A Time of Torment by John Connolly review: Cut to the quick

The latest Charlie Parker thriller, an eerie tale of a village of remorseless cult killers, is as vivid and enthralling as anything Connolly has ever written, says Declan Hughes

A Time of Torment
A Time of Torment
Author: John Connolly
ISBN-13: 978-1444751574
Publisher: Hodder & Stoughton
Guideline Price: £14.99

Jerome Burnel is an unhappily married everyman carrying $120,000 in diamonds for the jewellery stores he manages and a gun he doesn’t entirely trust himself to use. Happening on a pair of savage murderers and rapists in a gas station heist, Burnel kills them, saving three lives and transforming himself into an accidental hero, lauded by the police and feted in the street by strangers.

When a girl is found tethered to a ring in the miscreants’ van, she directs them to a house where five further bodies are discovered. So Burnel’s legend grows, but he feels nothing but unease at his newfound fame: “I didn’t kill those men,” he tells one of the victims he saved. “I watched someone else do it, and he looked just like me.”

As it turns out, Burnel’s unease is well-merited. Two months later, he is arrested for possession of child pornography; divorce and financial ruin ensue, along with a five-year jail term, during which he is preyed upon mercilessly by a core of tormentors, led by a man named Harpur Griffin.

The last time Griffin rapes Burnel, he whispers in his ear: “This is for the Dead King. Dead King. Dead King.”


Now the disgraced Burnel is out of jail and seated in the Great Lost Bear across a table from private detective Charlie Parker and his associates, Angel and Louis. Burnel claims he was set up: for the child pornography at the very least, and quite possibly to have been robbed and killed in that gas station heist. By the time Parker decides to take the case, Burnel has already been seized and taken into “the Cut”.

Like the town of Prosperous in The Wolf in Winter, the Cut is one of the imaginative triumphs of A Time of Torment: an area of 10 square miles of Plassey County, east of Charleston, it is also a people apart, a self- sufficient, ferociously independent quasi-mediaeval community, an irreligious cult, presided over by capable, ruthless men with names such as Oberon and Cassander.

Young men from the Cut are sent out into the wider world to range, “hunting for vacant properties to strip of valuables, easy marks to terrorize and rob”. It was Jerome Burnel’s misfortune to be targeted by two such with more interest in terror than in robbery, and his tragedy to have killed them.

About to whelp

Now Oberon, troubled at recent events, passes by the stable, where he has secured “two bitches who are about to whelp”, and prepares to enter the blockhouse, the dominant building in the Cut, an extraordinary structure through whose roof a great oak tree has burst, “there to commune with the Dead King”.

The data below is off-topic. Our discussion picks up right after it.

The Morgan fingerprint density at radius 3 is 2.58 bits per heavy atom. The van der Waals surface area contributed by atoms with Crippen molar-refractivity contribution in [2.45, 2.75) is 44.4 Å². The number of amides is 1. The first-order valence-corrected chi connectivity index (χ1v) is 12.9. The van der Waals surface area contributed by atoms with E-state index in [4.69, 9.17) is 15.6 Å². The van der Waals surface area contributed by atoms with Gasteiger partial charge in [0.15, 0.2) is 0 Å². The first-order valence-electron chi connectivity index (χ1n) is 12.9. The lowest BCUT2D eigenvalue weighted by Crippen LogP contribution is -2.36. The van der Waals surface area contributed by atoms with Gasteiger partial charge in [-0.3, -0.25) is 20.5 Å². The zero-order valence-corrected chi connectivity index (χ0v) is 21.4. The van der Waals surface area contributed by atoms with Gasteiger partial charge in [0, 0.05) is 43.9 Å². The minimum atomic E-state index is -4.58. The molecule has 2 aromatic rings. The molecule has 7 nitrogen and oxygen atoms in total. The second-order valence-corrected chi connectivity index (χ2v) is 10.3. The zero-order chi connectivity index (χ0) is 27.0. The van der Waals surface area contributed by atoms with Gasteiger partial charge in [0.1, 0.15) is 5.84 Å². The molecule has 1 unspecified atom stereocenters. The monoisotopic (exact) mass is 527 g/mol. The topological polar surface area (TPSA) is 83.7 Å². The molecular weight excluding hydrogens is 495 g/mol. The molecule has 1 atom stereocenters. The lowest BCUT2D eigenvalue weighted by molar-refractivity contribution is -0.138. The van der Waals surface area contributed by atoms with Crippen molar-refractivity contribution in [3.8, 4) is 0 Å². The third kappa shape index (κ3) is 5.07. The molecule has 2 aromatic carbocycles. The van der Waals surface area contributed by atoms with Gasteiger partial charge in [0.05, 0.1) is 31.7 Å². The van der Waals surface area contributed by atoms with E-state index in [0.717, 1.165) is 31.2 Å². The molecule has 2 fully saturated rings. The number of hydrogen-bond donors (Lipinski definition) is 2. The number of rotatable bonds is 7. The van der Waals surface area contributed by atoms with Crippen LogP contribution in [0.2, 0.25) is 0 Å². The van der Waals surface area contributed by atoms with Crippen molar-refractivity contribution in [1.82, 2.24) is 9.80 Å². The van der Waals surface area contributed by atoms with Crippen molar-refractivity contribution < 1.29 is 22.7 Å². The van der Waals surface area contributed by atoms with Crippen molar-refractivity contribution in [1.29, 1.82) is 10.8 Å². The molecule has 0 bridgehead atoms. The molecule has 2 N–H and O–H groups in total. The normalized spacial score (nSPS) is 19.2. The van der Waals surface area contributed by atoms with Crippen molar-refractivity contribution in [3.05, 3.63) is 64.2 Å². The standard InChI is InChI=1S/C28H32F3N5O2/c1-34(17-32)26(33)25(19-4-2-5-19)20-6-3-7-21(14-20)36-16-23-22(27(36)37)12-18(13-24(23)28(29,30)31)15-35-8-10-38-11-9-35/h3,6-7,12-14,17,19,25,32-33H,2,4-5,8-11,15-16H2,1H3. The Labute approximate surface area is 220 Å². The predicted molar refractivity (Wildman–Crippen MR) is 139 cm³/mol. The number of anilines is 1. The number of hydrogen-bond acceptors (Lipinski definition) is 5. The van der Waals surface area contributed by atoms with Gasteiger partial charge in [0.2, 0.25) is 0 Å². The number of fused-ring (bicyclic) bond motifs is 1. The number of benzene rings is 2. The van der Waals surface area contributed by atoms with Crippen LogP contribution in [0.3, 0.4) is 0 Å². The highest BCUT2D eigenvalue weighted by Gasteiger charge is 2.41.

Starting with the odious Harpur Griffin, Parker follows the bloody trail, which leads inexorably toward a shoot-out in the main square of the Cut and the inevitable confrontation with the villain of the piece.

A Time of Torment is as fluent, enthralling and dramatically satisfying a book as Connolly has written; there is immense verve to the prose, and a characteristic dry wit ensures that the series of extraordinary events never teeters into bathos. No one writing today can render an action set piece as vividly, and Connolly's gift for imbuing the lowliest player with pulsing life means that no innocent death goes unattended; authorial compassion is dramatised, not described, and the novel is the more powerful for it.

For all the book’s kinetic highs and lows, however, the scene I liked best takes place in a university professor’s darkening office. Parker had previously consulted Ian Williamson when he was investigating the Green Man; now he hands back the books he borrowed, and Williamson gives “the covers of the volumes a little pat, like a man greeting his returning dogs”.

Williamson’s grandfather wrote a book in which there is a single reference to a “dead king”, and there among the stacks of learned tomes and the assorted religious artefacts, with the leaves outside falling “like all the dead days descending”, Williamson recounts the theory and practice of the Dead King.

In essence, it centres on a skull, augmented by the addition of further body parts from new victims – “as it is added to, and its potency grows, so too does its hold on those who created it increase”.

Chilling and still, it could be a scene from MR James or Conan Doyle: evil is embodied in an exotic totem of some kind; danger is abroad; caution must be observed.

Prof Williamson ends with a warning to Parker: “ . . . he wasn’t just referring to a talismanic object. He was speaking of an entity.”

The villain of the piece may not be of this world. But Charlie Parker probably sensed that all along.

Declan Hughes is the author of the Ed Loy series. His latest novel is All the Things You Are

Declan Hughes

Declan Hughes

Declan Hughes, a contributor to The Irish Times, is a playwright, novelist and critic